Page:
Members of the group can take turns picking a card and starting the discussion. You can also assign a specific card based on what skill you are learning in class that week.
Students also receive a slideshow of graphic organizers or reading response slides to complete while they are reading their book. I pick a few slides and combine them to make a slideshow. They can complete these with their group members, independently, or a little bit of both. All students have their own slides to complete, but they can absolutely bounce thoughts off each other. Take the slides for a grade at the end.
Digital & Printable Graphic Organizers
These graphic organizers are perfect for any text. Use for writing, reading or reading comprehension. You can create as digital graphic organizers as well. Vocabulary, story elements, author’s purpose and many more are included.
The graphic organizers and reading response slides are in Google Slides so you can pick and choose what skills you want students to work on. You can easily delete the slides that don’t apply to the book the groups are reading.
This is also a great way to differentiate. Maybe one group would be more successful if they just had 2 or 3 slides to focus on, where another group would be successful with 5 slides. These slides are completely customizable to your students’ needs!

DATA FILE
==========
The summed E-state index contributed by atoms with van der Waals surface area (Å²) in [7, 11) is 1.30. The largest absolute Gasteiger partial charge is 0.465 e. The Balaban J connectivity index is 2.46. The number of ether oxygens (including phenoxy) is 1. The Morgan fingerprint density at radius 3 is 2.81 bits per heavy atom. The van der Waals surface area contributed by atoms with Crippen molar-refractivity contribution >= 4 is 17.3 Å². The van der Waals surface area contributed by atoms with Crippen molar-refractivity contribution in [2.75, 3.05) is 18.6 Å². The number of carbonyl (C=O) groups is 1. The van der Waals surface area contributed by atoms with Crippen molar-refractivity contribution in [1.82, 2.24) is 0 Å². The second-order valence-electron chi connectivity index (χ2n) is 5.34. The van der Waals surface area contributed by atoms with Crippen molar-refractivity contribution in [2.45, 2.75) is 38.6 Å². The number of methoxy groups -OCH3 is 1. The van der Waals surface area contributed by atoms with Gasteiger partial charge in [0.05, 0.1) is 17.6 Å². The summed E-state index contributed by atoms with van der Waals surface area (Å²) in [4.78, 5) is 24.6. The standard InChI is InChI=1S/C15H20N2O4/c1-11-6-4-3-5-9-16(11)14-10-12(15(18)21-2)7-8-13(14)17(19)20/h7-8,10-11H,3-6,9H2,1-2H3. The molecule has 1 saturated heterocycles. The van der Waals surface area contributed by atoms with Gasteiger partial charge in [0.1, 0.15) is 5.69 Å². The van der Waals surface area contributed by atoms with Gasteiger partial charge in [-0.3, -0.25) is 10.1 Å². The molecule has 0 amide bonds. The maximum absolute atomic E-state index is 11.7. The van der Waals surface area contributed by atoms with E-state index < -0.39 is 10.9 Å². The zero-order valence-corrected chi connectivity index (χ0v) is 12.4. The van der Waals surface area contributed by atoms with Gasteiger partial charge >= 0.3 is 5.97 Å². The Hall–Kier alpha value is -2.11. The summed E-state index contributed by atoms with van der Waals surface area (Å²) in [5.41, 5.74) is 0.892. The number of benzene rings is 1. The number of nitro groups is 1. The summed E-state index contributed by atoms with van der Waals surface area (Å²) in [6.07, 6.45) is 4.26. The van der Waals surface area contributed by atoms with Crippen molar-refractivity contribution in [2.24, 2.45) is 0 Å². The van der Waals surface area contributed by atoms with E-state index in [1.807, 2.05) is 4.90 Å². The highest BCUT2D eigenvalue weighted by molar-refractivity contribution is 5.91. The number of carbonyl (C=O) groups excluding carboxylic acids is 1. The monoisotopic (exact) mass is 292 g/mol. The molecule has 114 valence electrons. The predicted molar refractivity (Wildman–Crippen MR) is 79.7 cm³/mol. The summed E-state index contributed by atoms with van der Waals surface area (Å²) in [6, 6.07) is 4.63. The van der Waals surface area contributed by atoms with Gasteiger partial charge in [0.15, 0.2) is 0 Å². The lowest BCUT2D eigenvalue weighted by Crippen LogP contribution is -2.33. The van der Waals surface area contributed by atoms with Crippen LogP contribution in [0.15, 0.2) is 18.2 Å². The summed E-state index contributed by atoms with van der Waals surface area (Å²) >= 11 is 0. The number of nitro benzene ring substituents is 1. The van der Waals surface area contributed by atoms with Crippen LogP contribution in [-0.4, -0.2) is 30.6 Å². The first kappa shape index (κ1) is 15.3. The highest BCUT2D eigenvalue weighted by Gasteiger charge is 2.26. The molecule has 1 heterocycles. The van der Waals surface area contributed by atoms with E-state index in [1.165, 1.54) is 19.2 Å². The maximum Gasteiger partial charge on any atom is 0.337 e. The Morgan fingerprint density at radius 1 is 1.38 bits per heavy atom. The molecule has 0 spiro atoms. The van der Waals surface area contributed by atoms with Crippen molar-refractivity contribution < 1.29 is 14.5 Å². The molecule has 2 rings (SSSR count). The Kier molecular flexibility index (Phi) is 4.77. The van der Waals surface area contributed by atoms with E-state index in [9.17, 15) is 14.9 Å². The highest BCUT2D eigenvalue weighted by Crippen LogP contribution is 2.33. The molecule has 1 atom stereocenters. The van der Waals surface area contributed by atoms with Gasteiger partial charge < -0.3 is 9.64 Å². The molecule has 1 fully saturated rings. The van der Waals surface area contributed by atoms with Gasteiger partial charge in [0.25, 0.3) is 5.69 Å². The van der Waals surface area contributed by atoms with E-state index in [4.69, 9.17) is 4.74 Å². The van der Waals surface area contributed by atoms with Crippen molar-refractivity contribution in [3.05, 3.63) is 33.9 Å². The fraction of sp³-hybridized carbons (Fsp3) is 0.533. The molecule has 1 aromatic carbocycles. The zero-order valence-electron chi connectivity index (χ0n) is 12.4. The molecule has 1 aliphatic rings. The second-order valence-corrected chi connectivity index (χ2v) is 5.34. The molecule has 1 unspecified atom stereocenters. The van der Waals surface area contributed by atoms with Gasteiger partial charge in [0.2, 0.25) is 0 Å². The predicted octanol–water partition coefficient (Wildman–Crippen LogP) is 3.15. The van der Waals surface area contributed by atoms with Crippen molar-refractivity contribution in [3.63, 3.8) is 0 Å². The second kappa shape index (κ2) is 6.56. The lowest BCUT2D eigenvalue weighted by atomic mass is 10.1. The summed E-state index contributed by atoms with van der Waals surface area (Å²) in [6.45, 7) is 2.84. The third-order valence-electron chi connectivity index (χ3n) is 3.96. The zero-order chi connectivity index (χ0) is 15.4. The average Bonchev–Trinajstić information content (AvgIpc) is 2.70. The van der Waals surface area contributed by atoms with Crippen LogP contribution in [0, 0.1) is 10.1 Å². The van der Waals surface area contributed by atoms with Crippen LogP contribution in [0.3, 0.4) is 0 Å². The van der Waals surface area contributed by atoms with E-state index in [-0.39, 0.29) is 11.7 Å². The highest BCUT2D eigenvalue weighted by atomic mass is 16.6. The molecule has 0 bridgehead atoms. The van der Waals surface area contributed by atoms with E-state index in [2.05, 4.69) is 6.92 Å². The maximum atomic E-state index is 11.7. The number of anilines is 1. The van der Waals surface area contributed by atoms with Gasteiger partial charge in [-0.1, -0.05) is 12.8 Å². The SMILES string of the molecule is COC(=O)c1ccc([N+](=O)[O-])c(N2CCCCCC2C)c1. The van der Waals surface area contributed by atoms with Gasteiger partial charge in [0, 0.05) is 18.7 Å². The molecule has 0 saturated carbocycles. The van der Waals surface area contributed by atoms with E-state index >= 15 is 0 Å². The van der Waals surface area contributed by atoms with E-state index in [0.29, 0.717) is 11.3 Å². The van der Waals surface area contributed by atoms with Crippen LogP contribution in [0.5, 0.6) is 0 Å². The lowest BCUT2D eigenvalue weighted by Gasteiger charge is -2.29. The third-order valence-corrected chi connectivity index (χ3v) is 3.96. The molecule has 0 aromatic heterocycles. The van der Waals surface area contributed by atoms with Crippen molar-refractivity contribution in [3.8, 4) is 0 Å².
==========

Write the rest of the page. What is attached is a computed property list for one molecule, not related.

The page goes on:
A Twist on Book Clubs
Podcast groups and brochures are also a twist on book clubs with just listening! This is a great way to practice those listening and speaking standards, foster student engagement, and exercise reflective thinking. Find inspiration from the post, Using Podcasts in the Classroom.
Starting book clubs can be intimidating at first! Remember to take it one day at a time, establish high expectations, and create student buy-in. You’ll be so proud when students are running them with minimal support from you!